Skyscrapers 1 to 10 of 11
35 East Wacker or North American Life Insurance Building (its name on the Michigan–Wacker Historic District contributing property listing) and (formerly Pure Oil Building) is a 40-story 523-foot (159 m) historic building in the Loop community area of Chicago, Illinois. It was once the tallest building outside of New York City. As with many claims of superior height, definitions are important. This claim ignores the Chicago Temple Building's steeple.
The Bank of America Building () is the tallest building in the city of Providence and the state of Rhode Island, and the 28th tallest in New England. Standing at 428 feet (130 m) and comprising 26 floors, it was the third tallest building in New England when completed, behind the Travelers Tower in Hartford, CT and the Custom House Tower in Boston.. The building was built as the Industrial Trust Tower in 1927, and designed in the Art Deco style popular at the time.
The Biscuit Company Lofts is a 7-story building in Los Angeles, California. Built in 1925 as a factory, the building was converted to live/work lofts in 2006. Conceived as the west coast headquarters for the National Biscuit Company, this landmark structure was designed by E.J. Eckel. Constructed in 1925 for a cost of 2 million dollars, this 7 story factory quickly became an architectural sensation.
The Buhl Building is a skyscraper and class-A office center in Detroit, Michigan, United States. Architect Wirt C. Rowland designed the Buhl in a Neo-Gothic style with Romanesque accents. Constructed in 1925, it stands at 26 stories, in the Detroit Financial District across Congress Street from the Penobscot Building, and across Griswold Street from the Guardian Building, all of which were designed by Wirt C. Rowland. The Buhl Building stands on the corner of Congress St. West, and Griswold St.
The Freedom Tower is a historic 1925 landmark building in Miami, Florida, that serves as a memorial to Cuban immigration to the United States. It is located at 600 Biscayne Boulevard on the Wolfson Campus of Miami Dade College. On September 10, 1979, it was added to the U.S. National Register of Historic Places. It was designated a U.S. National Historic Landmark on October 6, 2008.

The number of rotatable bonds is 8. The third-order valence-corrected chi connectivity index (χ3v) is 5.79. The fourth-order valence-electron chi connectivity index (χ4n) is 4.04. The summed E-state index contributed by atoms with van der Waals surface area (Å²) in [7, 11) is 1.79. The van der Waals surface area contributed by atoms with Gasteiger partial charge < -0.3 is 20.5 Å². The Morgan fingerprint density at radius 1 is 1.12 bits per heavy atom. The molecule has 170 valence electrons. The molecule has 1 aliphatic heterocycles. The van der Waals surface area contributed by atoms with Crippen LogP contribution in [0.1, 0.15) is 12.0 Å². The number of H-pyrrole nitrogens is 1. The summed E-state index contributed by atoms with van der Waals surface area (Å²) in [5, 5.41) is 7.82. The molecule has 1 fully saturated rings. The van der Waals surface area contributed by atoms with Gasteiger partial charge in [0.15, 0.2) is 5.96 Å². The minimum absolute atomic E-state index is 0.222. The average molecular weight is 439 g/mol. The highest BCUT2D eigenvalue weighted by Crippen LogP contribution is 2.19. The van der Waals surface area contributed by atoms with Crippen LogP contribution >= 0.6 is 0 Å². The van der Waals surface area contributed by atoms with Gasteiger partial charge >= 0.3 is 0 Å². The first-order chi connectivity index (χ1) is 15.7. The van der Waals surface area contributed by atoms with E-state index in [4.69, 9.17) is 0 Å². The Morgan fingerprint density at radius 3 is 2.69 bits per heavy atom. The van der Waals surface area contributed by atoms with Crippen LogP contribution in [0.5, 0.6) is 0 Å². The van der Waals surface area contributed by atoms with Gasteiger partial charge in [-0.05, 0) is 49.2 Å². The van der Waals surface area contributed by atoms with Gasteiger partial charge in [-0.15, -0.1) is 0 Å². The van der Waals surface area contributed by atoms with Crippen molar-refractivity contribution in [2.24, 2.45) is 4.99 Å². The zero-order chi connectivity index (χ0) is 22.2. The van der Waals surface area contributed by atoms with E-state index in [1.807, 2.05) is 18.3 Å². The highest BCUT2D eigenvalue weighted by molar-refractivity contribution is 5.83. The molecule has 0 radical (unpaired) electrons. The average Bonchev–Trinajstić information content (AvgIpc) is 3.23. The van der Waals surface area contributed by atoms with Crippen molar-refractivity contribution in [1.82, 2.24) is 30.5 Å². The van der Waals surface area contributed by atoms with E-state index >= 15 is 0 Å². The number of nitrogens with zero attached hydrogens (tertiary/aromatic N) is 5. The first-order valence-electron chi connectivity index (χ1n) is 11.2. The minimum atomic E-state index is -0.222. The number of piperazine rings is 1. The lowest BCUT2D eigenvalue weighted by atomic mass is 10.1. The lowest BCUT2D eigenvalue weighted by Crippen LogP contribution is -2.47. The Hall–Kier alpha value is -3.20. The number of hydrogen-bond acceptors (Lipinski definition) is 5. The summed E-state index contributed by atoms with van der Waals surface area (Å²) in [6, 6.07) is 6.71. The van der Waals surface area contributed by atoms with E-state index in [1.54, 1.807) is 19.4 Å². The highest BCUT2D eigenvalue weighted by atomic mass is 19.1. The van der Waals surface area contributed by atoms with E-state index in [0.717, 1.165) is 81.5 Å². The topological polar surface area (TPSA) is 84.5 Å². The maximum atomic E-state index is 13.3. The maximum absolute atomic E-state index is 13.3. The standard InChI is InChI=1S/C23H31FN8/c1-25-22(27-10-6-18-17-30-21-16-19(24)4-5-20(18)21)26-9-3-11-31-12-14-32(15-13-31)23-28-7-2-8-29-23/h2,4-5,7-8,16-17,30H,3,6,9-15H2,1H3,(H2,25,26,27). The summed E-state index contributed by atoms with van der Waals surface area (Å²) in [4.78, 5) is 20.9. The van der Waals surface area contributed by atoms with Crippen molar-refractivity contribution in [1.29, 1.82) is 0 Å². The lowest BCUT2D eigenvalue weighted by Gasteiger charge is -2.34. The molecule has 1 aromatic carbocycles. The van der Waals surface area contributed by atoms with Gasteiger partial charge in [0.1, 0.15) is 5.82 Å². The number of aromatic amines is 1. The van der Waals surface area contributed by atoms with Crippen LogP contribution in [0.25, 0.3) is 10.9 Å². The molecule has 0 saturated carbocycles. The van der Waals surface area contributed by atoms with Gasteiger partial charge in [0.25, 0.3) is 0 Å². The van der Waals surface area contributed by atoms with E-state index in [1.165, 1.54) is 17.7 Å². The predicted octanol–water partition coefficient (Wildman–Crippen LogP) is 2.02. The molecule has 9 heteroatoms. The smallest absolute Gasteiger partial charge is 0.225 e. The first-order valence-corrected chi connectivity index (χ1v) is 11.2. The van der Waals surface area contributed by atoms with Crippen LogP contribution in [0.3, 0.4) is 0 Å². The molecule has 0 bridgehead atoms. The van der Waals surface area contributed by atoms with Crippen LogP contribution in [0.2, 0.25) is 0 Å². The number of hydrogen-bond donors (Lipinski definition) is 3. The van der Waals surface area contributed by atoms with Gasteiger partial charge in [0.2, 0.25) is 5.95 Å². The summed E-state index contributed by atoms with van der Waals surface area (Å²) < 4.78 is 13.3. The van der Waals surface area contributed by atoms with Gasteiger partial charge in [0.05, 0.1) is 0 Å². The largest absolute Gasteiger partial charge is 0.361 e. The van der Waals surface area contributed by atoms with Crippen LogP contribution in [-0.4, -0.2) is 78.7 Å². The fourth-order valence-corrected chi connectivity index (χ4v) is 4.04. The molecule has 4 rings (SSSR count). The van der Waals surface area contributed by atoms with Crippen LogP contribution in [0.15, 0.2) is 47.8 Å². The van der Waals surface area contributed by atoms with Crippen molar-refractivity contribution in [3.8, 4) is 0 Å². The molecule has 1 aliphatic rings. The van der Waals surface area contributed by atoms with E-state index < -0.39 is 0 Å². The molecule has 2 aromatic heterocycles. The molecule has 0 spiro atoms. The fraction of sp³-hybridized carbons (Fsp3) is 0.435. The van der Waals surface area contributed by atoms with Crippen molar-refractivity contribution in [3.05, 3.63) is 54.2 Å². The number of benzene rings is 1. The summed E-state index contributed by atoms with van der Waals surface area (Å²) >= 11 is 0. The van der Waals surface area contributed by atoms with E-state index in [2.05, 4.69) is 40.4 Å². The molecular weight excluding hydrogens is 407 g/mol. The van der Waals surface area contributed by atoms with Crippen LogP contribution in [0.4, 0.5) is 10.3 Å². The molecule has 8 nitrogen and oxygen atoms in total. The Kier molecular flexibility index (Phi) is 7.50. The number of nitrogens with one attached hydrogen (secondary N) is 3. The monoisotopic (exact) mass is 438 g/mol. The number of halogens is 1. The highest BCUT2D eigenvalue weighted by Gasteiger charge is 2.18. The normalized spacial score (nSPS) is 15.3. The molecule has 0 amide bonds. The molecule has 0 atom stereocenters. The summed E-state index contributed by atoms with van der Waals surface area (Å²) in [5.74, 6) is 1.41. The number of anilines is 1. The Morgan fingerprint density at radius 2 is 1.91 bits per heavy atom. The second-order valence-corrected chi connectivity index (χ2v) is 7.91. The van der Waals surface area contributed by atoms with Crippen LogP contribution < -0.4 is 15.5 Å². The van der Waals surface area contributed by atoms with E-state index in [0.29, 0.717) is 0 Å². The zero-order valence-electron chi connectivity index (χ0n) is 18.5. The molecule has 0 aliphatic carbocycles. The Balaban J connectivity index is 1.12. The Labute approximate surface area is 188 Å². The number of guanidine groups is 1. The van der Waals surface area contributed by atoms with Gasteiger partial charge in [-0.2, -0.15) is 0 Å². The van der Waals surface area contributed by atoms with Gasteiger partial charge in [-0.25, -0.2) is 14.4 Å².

Harvard Square Building is located at 1344-1346 Broadway Street, in downtown Detroit, Michigan, next to the Merchants Building. It was built in 1925 and stands at 12 floors in height, designed in the Neo-classical architectural style with Romanesque accents. It is currently unused. The current plans for the building calls for a renovation that will include 21 loft apartments. Heritage National Investment has proposed converting the building into 21 residential loft apartments.
The Liberty Building in Buffalo, New York, USA, is a rare example of neo-classical building. Built in 1925, the 23 story building is an office tower owned by the Main Liberty Group. It is 101 meters or 333 feet. An addition designed by Lyman & Associates was completed in 1961. The building is peaked with two replicas of the Statue of Liberty sculpted by Leo Lentelli. The Liberty Tower is the fifth tallest building in Buffalo.
The Liberty National Life Complex, is a corporate office complex located in downtown Birmingham, Alabama. The complex is made up of two connecting buildings. The original building was built in 1925 and contains 10 stories. The second building, a 16 story building, was originally built in 1952 as a 10 story building, but was expanded in 1971 by six stories.
The Michigan Building is an office building and former theatre in downtown Detroit, Michigan. It was constructed in 1925 and stands at 13 floors in height. It contains retail space, offices, and a parking garage. The high-rise was constructed in the neo-classical architectural style, and is made primarily of limestone. The office building once also housed the Michigan Theater, which was the 2nd largest theater in Detroit (after the 5,048 seat Fox). The theatre opened on August 23, 1926.
The PacBell Building or 140 New Montgomery Street in San Francisco's South of Market district is a Neo-Gothic, 435 feet (133 m) office tower located close to the St. Regis Museum Tower and the San Francisco Museum of Modern Art. The 26-floor building was completed in 1925 and was San Francisco's first significant skyscraper development when construction began in 1924. The building was the tallest in San Francisco until the Russ Building tied its 435 foot (133 m) height two years later in 1927.